selling everything imaginable. Sleepers are
available on many overnight express trains,
although, in the high season, you may want to
reserve a few days in advance (the Yangon-Mandalay
trains now run in the daytime only, apparently
because the government does not want trains passing
Naypyidaw at night). Food service is available on
the express up and the express down between Yangon
and Mandalay as well as on the Yangon - Mawlymaing
Except for the new bridge and rail line that
connects Mawlymaing to points on the western side of
the Salween River, the rail network is exactly the
way it was in British times. The most used line is
the 325km line from Yangon to Mandalay with
several trains a day (this is also the only double
line in Myanmar), and the only one that is
competitive in time with buses (note that the
fastest trains take 15 hours for the 385km run, an
effective rate of 25km/hour!). A second line
connects Yangon with Pyay (9
hours for the 175km journey!) with a branch heading
off into the delta region town of Pathein.
These tracks, the earliest constructed are in poor
shape. With the construction of the bridge across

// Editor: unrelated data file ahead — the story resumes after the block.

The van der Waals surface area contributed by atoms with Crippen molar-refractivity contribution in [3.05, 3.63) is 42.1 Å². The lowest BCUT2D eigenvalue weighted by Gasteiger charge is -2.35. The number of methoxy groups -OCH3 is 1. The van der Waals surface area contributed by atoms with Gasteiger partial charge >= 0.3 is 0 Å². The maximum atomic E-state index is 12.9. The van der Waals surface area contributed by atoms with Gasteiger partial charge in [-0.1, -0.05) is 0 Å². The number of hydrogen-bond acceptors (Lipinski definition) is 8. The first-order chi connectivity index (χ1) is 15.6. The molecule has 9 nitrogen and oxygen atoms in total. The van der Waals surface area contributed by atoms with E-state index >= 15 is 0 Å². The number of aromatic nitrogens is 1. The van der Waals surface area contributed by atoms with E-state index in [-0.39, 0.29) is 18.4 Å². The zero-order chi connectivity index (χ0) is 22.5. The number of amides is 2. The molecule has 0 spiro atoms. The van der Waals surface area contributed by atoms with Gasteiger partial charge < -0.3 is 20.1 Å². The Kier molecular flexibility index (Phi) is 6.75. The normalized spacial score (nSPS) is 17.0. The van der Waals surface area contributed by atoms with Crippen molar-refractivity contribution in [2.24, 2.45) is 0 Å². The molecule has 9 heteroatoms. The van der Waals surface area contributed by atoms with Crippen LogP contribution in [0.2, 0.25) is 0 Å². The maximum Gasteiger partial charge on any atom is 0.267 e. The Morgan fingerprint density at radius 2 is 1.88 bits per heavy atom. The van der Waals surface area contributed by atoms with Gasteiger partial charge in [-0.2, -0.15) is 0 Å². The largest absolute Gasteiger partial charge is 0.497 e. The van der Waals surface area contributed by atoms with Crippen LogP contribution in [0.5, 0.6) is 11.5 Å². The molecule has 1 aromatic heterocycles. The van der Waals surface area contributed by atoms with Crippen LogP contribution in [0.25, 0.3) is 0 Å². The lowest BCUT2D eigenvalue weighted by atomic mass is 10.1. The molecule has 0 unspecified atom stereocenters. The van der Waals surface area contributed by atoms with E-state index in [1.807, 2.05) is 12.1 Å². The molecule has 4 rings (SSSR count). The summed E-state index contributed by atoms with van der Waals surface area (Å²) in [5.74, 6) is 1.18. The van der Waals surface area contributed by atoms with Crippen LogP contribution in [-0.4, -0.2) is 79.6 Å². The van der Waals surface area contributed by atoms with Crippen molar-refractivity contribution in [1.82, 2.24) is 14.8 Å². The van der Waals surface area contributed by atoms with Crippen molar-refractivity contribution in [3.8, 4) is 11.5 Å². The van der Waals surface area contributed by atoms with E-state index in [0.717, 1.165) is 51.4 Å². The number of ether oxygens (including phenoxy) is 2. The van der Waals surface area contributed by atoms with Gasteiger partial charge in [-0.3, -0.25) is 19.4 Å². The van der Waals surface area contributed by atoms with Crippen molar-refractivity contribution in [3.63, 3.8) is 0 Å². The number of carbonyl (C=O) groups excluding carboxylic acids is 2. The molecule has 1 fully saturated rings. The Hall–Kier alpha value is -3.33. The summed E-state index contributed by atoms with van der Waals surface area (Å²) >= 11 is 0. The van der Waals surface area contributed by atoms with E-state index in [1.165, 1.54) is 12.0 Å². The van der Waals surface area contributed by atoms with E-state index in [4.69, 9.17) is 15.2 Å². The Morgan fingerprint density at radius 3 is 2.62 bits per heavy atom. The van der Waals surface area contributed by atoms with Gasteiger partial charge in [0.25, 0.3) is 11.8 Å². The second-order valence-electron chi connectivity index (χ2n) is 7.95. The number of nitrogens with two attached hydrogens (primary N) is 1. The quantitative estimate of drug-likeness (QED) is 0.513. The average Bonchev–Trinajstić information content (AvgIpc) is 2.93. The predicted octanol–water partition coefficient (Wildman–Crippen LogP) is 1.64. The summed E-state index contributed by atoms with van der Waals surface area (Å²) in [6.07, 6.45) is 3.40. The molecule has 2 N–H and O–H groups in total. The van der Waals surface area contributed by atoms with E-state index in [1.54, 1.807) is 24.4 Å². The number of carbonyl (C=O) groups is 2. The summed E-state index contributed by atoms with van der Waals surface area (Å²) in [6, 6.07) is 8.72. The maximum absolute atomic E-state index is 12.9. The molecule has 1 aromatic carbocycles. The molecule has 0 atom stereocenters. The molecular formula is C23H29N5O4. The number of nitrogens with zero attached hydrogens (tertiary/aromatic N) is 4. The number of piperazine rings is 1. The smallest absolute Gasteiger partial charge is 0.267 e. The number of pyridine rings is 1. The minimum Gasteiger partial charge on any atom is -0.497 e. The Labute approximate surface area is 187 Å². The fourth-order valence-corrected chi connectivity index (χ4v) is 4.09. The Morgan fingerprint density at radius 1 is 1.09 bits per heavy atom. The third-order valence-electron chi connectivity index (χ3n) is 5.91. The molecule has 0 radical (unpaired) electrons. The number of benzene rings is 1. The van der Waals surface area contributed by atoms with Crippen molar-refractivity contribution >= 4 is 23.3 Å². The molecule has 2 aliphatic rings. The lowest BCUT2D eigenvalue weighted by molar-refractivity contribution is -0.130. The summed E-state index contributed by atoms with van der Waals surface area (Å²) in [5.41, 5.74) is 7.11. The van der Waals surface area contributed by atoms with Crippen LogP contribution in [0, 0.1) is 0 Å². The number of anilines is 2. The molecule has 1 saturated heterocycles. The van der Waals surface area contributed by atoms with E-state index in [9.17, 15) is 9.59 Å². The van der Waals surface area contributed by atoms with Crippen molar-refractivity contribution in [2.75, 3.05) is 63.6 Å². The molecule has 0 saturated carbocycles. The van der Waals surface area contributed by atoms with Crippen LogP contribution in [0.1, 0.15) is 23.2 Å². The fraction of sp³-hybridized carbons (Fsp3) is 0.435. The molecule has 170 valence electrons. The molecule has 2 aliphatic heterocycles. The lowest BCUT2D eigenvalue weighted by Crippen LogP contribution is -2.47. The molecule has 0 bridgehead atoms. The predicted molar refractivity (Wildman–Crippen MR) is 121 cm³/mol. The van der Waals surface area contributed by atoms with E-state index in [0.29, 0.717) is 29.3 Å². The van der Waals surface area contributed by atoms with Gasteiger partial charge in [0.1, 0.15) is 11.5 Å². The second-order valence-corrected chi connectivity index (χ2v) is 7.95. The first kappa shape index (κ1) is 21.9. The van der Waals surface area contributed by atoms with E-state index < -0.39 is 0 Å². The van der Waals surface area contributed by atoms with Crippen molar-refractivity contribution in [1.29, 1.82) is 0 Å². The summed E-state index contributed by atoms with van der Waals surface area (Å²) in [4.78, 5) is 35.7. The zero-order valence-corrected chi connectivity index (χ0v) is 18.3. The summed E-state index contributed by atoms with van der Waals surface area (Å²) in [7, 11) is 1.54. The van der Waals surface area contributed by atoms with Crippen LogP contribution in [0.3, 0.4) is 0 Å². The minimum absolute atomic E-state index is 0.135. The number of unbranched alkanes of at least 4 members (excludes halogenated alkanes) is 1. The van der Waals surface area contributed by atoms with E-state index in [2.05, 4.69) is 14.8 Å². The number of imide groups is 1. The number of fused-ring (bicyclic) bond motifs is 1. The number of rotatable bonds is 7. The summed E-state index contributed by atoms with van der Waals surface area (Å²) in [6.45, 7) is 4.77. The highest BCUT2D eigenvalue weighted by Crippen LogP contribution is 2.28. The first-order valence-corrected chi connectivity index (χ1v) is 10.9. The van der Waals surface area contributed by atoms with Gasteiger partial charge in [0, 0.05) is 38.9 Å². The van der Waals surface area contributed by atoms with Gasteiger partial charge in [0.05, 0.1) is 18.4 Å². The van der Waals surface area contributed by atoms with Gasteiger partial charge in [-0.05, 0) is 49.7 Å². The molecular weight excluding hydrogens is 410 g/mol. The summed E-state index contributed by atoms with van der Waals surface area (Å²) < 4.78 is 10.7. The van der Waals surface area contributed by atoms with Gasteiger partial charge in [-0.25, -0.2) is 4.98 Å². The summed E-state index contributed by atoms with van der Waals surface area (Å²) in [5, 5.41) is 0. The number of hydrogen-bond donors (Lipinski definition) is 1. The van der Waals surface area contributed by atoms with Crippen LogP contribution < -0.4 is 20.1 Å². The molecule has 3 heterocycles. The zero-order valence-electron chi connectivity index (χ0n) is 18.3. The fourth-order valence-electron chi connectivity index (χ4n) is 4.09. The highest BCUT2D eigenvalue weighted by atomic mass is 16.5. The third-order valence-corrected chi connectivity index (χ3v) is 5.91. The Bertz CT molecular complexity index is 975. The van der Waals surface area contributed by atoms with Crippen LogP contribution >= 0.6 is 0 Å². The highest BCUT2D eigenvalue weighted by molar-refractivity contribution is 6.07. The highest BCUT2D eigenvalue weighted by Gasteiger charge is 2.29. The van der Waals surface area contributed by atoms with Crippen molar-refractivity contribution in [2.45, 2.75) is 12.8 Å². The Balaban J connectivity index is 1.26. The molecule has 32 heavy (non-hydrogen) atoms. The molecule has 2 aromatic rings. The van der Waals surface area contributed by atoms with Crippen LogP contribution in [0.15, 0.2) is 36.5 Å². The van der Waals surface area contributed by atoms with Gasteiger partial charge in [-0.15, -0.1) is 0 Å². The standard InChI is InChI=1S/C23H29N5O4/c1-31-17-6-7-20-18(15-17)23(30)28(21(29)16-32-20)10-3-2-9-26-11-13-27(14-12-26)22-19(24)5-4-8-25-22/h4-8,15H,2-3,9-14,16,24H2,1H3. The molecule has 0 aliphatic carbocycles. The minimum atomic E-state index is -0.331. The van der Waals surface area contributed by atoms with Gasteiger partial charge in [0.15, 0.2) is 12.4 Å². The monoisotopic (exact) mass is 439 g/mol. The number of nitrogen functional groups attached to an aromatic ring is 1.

the Salween, it is now possible to go by train from Yangon to Mawlymaing (8
hours for the 200km journey) and on to Ye (Ye
is closed to foreign travellers). From Mandalay,
trains continue on to Myitkyina in Kachin
in 24hours) and to Lashio.
There are also rail connections between Yangon-Bagan and Mandalay-Bagan,
but bus or ferry are better alternatives (The 175km
from Mandalay to Bagan takes 10hrs).
There is a new (as from March 2010) railway service
between Yangon-Bagan (16 hours, first class US$30,
upper class US$40, sleeper US$50).
The following table summarizes travel time and
prices between most visitable places in Myanmar
(note: prices are approximate, check with more up to
date and reliable sources!):
Train travel times and fares between
||Pyin U Lwin
|Pyin U Lwin
There is also a large river ferry network. Both are
to a large extent run by the government, although
there are now some private ferry services. The trip
from Mandalay to Bagan takes the better part of a
day, from Bagan to Yangon is several days.
Buses of all types ply the roads of Myanmar. Luxury
(relatively speaking) buses do the Mandalay-Yangon run
while lesser vehicles can get travellers to other
places. Fares are reasonable and in Kyat and, for
the budget traveller, there is no other option
because of the high price of train tickets for
foreign nationals. Many long distance buses assign